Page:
I?m sorry, but I just don?t believe that we will see a weak dollar potentially going into the first interest rate rise in nine years.
If my friend, Janet, pulls the trigger, then the greenback will become the only currency in the world that is raising rates. Currencies just don?t decline in those circumstances.
In that case, we want to go out and sell short the weakest link in the currency milieu, and that is the Japanese yen.
Even if Janet doesn?t move in September, the prospect will hang over then yen like a Damocles sword.
In addition, the yen is bumping up key chart resistance around ?125. A decisive breakout would clear the way towards ?130, my yearend target for the beleaguered Japanese currency.
A short in the yen is a safe, low risk trade right here in a world gone crazy.
?Oh, how I despise the yen, let me count the ways.?
I?m sure Shakespeare would have come up with a line of iambic pentameter similar to this if he were a foreign exchange trader. I firmly believe that a short position in the yen should be at the core of any hedged portfolio for the next decade.
To remind you why you hate the currency of the land of the rising sun, I?ll refresh your memory with this short list:
* With the world?s structurally weakest major economy, Japan is certain to be the last country to raise interest rates. Interest rate differentials are the greatest driver of foreign exchange rates.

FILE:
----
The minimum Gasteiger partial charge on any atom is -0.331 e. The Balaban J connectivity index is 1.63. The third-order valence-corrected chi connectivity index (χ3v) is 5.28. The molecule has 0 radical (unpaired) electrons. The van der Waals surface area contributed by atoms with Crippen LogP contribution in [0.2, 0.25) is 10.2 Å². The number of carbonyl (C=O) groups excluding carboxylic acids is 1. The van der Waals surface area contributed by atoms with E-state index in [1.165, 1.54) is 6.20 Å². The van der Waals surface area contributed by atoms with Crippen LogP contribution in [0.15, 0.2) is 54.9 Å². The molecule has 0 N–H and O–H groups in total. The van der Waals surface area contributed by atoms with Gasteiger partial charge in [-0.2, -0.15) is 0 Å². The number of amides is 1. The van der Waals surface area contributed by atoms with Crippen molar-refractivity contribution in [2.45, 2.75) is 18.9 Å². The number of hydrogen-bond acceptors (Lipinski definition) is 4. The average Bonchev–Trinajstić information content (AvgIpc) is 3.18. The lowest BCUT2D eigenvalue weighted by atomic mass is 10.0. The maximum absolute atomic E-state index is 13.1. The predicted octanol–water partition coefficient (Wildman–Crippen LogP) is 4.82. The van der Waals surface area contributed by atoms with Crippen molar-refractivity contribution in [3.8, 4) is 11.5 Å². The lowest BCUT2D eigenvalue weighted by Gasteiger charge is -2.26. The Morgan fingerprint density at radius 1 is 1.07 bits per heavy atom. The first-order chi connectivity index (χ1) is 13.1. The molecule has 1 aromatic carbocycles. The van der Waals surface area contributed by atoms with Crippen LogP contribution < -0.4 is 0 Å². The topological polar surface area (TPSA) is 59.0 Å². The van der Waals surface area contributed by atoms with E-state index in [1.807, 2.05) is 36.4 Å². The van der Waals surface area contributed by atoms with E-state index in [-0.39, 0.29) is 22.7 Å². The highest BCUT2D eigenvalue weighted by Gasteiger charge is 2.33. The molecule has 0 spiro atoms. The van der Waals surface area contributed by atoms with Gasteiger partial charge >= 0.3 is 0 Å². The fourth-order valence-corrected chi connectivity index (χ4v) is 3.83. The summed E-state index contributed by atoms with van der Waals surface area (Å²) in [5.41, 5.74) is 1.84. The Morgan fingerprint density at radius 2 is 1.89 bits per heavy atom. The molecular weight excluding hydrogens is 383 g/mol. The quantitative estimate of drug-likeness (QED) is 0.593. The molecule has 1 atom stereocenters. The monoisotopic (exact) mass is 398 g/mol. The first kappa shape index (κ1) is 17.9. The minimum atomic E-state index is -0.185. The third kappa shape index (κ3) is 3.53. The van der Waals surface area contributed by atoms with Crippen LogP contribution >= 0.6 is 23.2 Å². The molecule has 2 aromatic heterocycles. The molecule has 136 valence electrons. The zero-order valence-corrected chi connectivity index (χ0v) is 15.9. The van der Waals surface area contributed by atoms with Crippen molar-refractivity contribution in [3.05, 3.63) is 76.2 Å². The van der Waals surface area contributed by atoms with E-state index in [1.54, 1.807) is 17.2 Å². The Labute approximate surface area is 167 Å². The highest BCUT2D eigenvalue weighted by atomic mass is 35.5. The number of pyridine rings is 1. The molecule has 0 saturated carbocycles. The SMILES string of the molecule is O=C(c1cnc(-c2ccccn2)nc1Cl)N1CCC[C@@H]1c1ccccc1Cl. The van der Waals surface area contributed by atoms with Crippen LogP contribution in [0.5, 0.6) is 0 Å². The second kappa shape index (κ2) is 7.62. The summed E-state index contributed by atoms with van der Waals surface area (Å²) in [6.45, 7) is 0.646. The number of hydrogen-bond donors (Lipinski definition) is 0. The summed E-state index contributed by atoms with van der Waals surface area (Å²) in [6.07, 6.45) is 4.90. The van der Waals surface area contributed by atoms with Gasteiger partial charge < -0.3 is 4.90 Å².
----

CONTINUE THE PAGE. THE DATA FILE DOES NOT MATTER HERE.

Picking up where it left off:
* This is inciting big hedge funds to borrow yen and sell it to finance longs in every other corner of the financial markets.
* Japan has the world?s worst demographic outlook that assures its problems will only get worse. They?re not making enough Japanese any more.
* The sovereign debt crisis in Europe is prompting investors to scan the horizon for the next troubled country. With gross debt well over a nosebleed 280% of GDP, or 140% when you net out inter agency crossholdings, Japan is at the top of the list.
* The Japanese long bond market, with a yield of only 0.36%, is a disaster waiting to happen.
* You have two willing co-conspirators in this trade, the Ministry of Finance and the Bank of Japan, who will move Mount Fuji if they must to get the yen down and bail out the country?s beleaguered exporters.
When the big turn inevitably comes, we?re going to ?130 then ?150, then ?180. That works out to a price of $200 for the (YCS), which last traded at $94.93. But it might take a few years to get there.
If you think this is extreme, let me remind you that when I first went to Japan in the early seventies, the yen was trading at ?305, and had just been revalued from the Peace Treaty Dodge line rate of ?360.
To me the ?125 I see on my screen today is unbelievable. That would then give you a neat 17-year double top.